Erenlai - Items filtered by date: Monday, 06 October 2008
Monday, 06 October 2008 23:32

Culture and Climate

The Taipei County Government’s seat is located in Banchiao, nearby Taipei City, in a big complex that oversees a giant piazza. There, on Saturday October 4th, the auditorium was filled to full capacity with members of grassroots organizations, friends of this year’s Life Sustainability Awards winners, readers of Renlai monthly, officials, entrepreneurs and graduate students.. The topic that was gathering them together: “Taiwan Culture vs. Global Warming” - an international forum organized by Renlai, Ricci Institute and the Taipei County government, in association with Wen-hsiang Foundation, the French Institute in Taipei, ROC’s Foreign Ministry and other organizations. A day of intense exchanges and debates, which had been preceded on Friday by meetings with President Ma, Governor Chou, the ministers of culture and foreign affairs, and also a formation session for the officials of the county. On Sunday 5th, the guest form afar were invited by Taipei County to cruise the Tamshui river and visit its ecological and cultural resources, as well as to reflect together on the overall strategy pursued by the county for reducing carbon emissions.

A basic fact was gathering together all participants: global warming is partly a made-man phenomenon, an acknowledgment that has caused a lasting shift in the concerns of the international community. And climate is one of the “public goods” that can be sustained only through good world governance. Nations and international organizations are still struggling for defining the methods, the institutional framework and even sometimes the set of values that need to ground an international system primarily focused on issues such as climate change.

A task of such amplitude cannot and should not be undertaken by State organizations or specialized agencies only. The awareness and creativity of civil societies are a prerequisite for making nations and people join their efforts. Cross-cultural encounters provides all of us with new approaches, new ideas, new viewpoints that facilitate consensus-building and accrued inventiveness.

Identifying and re-interpreting a set of cross-cultural resources so as to better tackle common challenges - such endeavor has been the core inspiration and concern of this colloquium. We were together testifying to the cultural, technical and economic assets that Taiwan is able to bring forth so as to take its place into this global struggle – testifying also that this can be done only in coordination with other countries, especially with Europe.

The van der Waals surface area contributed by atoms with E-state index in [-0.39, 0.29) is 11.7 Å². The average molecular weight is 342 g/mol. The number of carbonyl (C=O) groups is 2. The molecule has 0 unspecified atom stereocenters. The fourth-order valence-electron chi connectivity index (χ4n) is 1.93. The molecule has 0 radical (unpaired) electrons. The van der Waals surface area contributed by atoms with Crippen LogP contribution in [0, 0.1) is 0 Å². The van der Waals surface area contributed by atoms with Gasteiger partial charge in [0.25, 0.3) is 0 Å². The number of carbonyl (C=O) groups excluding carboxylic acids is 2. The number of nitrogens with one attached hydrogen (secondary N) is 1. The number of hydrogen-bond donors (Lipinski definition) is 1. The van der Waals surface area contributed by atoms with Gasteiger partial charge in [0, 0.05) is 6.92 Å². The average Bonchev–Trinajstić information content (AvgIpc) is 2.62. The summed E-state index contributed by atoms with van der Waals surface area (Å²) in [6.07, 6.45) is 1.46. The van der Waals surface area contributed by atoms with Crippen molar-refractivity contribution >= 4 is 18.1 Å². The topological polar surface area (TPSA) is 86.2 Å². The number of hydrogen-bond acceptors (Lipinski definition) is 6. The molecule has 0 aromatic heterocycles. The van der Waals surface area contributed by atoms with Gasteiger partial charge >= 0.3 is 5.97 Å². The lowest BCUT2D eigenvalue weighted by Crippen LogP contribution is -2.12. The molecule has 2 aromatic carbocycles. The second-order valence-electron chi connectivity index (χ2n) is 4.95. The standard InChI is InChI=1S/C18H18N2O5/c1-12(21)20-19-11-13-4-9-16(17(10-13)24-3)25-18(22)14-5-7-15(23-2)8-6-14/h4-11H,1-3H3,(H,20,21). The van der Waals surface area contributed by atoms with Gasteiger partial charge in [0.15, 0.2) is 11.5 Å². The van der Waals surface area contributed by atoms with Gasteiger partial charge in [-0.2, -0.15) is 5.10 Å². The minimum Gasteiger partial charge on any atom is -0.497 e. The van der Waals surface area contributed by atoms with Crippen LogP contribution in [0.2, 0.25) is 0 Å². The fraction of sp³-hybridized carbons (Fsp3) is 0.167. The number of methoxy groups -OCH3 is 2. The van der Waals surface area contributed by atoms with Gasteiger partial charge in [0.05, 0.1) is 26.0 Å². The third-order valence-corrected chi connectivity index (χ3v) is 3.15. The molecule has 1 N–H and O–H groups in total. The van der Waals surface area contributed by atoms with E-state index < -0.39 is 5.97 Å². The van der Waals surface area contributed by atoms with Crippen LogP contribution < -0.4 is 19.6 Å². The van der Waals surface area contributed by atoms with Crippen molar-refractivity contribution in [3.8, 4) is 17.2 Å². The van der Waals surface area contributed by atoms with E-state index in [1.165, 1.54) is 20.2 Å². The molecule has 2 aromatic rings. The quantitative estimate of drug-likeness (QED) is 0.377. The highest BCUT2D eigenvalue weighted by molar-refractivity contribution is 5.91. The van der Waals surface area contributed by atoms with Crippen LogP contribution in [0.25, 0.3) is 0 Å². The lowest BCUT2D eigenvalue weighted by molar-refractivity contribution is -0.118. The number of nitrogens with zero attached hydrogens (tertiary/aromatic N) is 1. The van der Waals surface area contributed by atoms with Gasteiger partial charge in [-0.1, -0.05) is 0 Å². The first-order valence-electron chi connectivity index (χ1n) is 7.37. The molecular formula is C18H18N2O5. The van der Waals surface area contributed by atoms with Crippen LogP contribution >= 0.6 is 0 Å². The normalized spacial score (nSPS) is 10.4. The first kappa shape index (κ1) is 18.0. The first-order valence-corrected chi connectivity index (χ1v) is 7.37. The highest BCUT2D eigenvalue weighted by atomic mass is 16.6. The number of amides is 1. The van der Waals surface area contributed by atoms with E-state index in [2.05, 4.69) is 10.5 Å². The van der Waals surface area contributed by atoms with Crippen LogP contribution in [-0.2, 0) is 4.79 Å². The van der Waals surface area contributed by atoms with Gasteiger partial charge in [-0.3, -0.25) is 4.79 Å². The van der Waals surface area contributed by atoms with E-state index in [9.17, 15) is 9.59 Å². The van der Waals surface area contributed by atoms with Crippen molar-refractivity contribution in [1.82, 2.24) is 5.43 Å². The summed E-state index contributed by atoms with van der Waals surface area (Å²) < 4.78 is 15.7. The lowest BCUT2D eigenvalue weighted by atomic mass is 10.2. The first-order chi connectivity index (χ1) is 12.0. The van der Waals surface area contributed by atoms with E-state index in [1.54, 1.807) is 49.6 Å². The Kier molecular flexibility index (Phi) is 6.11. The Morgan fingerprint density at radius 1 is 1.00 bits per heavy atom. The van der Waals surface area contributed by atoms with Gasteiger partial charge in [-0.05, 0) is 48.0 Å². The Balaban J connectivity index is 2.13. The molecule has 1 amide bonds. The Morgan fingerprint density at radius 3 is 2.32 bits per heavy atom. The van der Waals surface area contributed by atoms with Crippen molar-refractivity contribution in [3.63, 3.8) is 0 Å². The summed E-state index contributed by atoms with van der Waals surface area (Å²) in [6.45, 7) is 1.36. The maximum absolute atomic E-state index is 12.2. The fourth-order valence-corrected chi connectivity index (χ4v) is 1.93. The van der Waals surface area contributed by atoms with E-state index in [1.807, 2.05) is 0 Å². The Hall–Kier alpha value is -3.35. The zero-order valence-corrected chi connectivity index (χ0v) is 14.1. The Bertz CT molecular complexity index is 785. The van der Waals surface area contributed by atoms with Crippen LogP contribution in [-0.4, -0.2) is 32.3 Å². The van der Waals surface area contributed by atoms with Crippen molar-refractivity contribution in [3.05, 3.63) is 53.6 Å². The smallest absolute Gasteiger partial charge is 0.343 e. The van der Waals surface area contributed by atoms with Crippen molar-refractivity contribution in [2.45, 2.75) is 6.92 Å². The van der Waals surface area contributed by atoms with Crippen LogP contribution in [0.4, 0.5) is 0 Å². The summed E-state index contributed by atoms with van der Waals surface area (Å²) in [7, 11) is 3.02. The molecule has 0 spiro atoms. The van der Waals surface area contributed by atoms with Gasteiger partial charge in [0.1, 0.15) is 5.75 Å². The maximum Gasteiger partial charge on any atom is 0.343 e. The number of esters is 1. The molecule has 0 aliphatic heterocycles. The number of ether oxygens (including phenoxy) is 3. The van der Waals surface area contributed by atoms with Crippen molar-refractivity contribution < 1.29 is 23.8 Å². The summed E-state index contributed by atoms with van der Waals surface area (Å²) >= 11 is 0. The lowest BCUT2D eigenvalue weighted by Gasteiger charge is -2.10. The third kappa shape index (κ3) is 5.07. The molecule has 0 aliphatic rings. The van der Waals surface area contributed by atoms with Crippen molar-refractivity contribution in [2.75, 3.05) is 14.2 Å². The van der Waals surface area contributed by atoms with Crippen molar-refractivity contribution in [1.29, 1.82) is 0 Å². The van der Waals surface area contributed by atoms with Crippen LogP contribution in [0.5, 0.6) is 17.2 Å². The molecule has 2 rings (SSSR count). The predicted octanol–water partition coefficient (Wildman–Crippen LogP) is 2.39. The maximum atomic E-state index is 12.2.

Dominique Baudis, president of the Institute for the Arab World, said at the opening of the forum: “The challenge of climate change is an opportunity for the international community - as long as it obliges us to reflect on the roots of our behavior, to consider anew our values and priorities, and finally to invent together a model of humane and sustainable development, creating new solidarity among nations, regions and cultures of the globe. The issues that we are tackling today, therefore, go beyond the groups, traditions and interests that we represent.” The contributions of Vice Governor Lee and François Bordry (former chairman of French Waterways) were a concrete expression of this conviction, as it showed us how Taiwan and Europe have been reassessing the management of their water resources over the past two decades so as to nurture their ecological, economic and touristic potential – and how these lessons can be furthered and deepened through mutual exchanges.

The afternoon forum on Taiwan and China has illuminated the positive role that Taiwan can play in this area, at a time when Europe and other countries are trying to make China commit itself to clear and compulsory objectives of emissions reduction. And a lively debate held among intellectuals, entrepreneurs and political leaders has shown to us that the self-awareness displayed by Taiwanese citizens does not turn them inwards: the sense of self-awareness and self-examination, so vivid in Taiwan, is by itself an important asset for helping other people and nations to explore their modes of behavior and go beyond the frontiers of doubt and feeling of hopelessness. The final intervention by Professor Sun Ta-chuan on the way Aboriginal culture can help Taiwan to redefine its modes of production and consumption was most inspiring in that respect: it was infused with an optimism that was in no way contrary to a realistic evaluation of the challenges that await us. The winners of this year’s “Life Sustainability Awards” are further proof that Taiwan knows how to make optimism, realism and inventiveness one and the same virtue, a virtue grounded in its historical experience and the diversity of its resources.

The eRenlai’s November Forum will illustrate through excerpts of the speeches, interviews and animations all that can be learnt form these three days of interaction. We hope this will be a lasting source of inspiration in Asia and other continents alike.

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